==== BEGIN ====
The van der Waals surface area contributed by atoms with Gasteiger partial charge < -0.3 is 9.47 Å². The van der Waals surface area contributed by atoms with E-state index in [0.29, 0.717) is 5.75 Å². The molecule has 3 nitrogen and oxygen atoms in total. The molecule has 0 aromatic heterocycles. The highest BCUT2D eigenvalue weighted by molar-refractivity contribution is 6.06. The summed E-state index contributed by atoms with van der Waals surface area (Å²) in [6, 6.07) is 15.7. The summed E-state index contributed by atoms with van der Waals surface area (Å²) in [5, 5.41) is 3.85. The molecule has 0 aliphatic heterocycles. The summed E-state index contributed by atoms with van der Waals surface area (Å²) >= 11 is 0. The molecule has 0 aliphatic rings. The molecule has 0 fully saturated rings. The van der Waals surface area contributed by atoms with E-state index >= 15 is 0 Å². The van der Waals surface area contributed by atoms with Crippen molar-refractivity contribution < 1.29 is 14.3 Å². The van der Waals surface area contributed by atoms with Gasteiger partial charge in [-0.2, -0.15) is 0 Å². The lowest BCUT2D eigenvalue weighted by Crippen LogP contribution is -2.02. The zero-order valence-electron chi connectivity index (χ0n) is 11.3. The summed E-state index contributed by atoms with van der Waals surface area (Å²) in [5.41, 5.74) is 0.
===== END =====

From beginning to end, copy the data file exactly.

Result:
The van der Waals surface area contributed by atoms with Gasteiger partial charge < -0.3 is 9.47 Å². The van der Waals surface area contributed by atoms with E-state index in [0.29, 0.717) is 5.75 Å². The molecule has 3 nitrogen and oxygen atoms in total. The molecule has 0 aromatic heterocycles. The highest BCUT2D eigenvalue weighted by molar-refractivity contribution is 6.06. The summed E-state index contributed by atoms with van der Waals surface area (Å²) in [6, 6.07) is 15.7. The summed E-state index contributed by atoms with van der Waals surface area (Å²) in [5, 5.41) is 3.85. The molecule has 0 aliphatic heterocycles. The summed E-state index contributed by atoms with van der Waals surface area (Å²) >= 11 is 0. The molecule has 0 aliphatic rings. The molecule has 0 fully saturated rings. The van der Waals surface area contributed by atoms with E-state index >= 15 is 0 Å². The van der Waals surface area contributed by atoms with Crippen molar-refractivity contribution < 1.29 is 14.3 Å². The van der Waals surface area contributed by atoms with Gasteiger partial charge in [-0.2, -0.15) is 0 Å². The lowest BCUT2D eigenvalue weighted by Crippen LogP contribution is -2.02. The zero-order valence-electron chi connectivity index (χ0n) is 11.3. The summed E-state index contributed by atoms with van der Waals surface area (Å²) in [5.41, 5.74) is 0.